Sunday, March 25, 2012

Old Cherries

In 1912 Japan gave a group of cherry trees to Washington, DC. Planted near the Tidal Basin, they bloom every spring. Over the years, more and more trees were planted, even though Washington DC's climate is not ideal for Japanese cherries. The National Park Service carefully tends the trees through the hot, humid summers. The cherries suffer the indignities cast upon them by hordes of tourists who trample the roots and try to climb on branches to pose for photos. This week, in the original grove, the remaining centenarian trees unfurled clouds of pale blossoms. It was a fine show of vigorous new growth sheltering trunks that are gnarled and bent like so many elderly survivors at a party. A gift indeed.

Sunday, March 18, 2012


Warm, sunny days have hastened the blooming of all the spring plants. While everyone waits breathlessly for the cherry blossoms to open, the magnolias are already putting on a show. Near the Smithsonian's Moongate Garden, their branches arch over both sides of the walkway, forming a quiet pink bower. Petals drop all around me, joining the pink drifts. This is not the half-hearted barely-pink tint of the cherry blossoms. Magnolias claim every shade of pink right there on every petal, shading from a hearty deep rose out to pale pink at the edges. Finely traced streaks of burgundy run from base to tip. I stand and look at all this perfect pinkness on a perfect morning.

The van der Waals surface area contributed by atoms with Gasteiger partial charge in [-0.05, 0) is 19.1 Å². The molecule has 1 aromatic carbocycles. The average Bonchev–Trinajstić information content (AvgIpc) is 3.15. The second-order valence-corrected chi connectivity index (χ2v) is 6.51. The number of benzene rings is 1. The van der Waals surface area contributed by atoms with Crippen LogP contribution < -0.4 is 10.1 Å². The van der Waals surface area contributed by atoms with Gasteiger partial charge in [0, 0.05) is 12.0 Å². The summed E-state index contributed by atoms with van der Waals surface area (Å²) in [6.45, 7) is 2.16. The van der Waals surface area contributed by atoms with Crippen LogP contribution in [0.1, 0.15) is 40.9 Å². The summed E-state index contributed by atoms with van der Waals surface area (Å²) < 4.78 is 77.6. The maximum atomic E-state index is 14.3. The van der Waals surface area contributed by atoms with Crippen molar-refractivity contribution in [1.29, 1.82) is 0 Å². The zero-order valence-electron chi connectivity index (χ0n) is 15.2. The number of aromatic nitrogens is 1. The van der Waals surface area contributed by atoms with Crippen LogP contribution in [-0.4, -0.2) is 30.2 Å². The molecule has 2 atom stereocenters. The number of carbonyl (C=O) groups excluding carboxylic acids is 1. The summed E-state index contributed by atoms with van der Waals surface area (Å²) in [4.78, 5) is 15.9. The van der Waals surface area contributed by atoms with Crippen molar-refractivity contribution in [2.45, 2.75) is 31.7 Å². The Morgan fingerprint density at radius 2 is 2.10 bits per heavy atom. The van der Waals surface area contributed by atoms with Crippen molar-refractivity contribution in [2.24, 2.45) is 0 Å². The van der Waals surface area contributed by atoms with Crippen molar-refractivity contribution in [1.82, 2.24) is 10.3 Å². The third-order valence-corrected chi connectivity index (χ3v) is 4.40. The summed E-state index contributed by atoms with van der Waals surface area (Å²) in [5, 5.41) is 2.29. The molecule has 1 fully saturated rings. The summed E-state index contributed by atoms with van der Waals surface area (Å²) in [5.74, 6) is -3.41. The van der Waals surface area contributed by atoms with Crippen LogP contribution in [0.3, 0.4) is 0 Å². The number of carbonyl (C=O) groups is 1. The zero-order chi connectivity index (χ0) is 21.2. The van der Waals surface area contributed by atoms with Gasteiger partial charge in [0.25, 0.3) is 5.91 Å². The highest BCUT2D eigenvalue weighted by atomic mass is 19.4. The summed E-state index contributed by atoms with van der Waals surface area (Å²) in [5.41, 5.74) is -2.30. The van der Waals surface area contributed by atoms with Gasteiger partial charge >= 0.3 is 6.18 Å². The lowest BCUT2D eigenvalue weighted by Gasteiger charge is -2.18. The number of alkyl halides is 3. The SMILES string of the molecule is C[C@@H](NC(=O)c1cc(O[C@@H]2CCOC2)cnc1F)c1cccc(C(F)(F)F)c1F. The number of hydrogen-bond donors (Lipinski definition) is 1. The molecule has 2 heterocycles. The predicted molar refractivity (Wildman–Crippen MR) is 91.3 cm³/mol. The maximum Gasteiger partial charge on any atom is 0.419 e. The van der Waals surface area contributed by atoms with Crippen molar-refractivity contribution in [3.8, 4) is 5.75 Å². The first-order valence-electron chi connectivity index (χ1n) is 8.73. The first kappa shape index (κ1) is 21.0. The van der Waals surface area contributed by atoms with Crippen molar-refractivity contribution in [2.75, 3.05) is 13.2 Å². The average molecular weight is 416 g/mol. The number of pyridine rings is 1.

Sunday, March 11, 2012

Cooper Union Letters

How do you identify a building without ruining the look of it? Schools, businesses, churches all need signage.The challenge is to do it in a way that is consistent with the building's design ethic. In the East Village of Manhattan, Cooper Union's newest structure required something sleek and modern. Shiny silver letters wrap around the overhanging edge of the entrance. They blend in with the matte silver skin but are different enough in texture to be readable from any angle. It's an ingenious solution that is completely in character. Would you expect any less from a school that focuses on art and design?

Sunday, March 4, 2012

View From Ca' d'Zan

In 1925, John and Mabel Ringling built Ca' d'Zan, their winter home, in Sarasota, Florida. It's a mishmash of styles inspired by their travels through Europe. The view is the best part. Ca' d'Zan stands right on the edge of Sarasota Bay. I like this photo of the mansion's partly-opened windows. The tinted panes and metal gridwork frame and tilt the sea and sky. Even in this slightly jumbled state, it’s a reminder of why so many people are lured to Florida in the winter.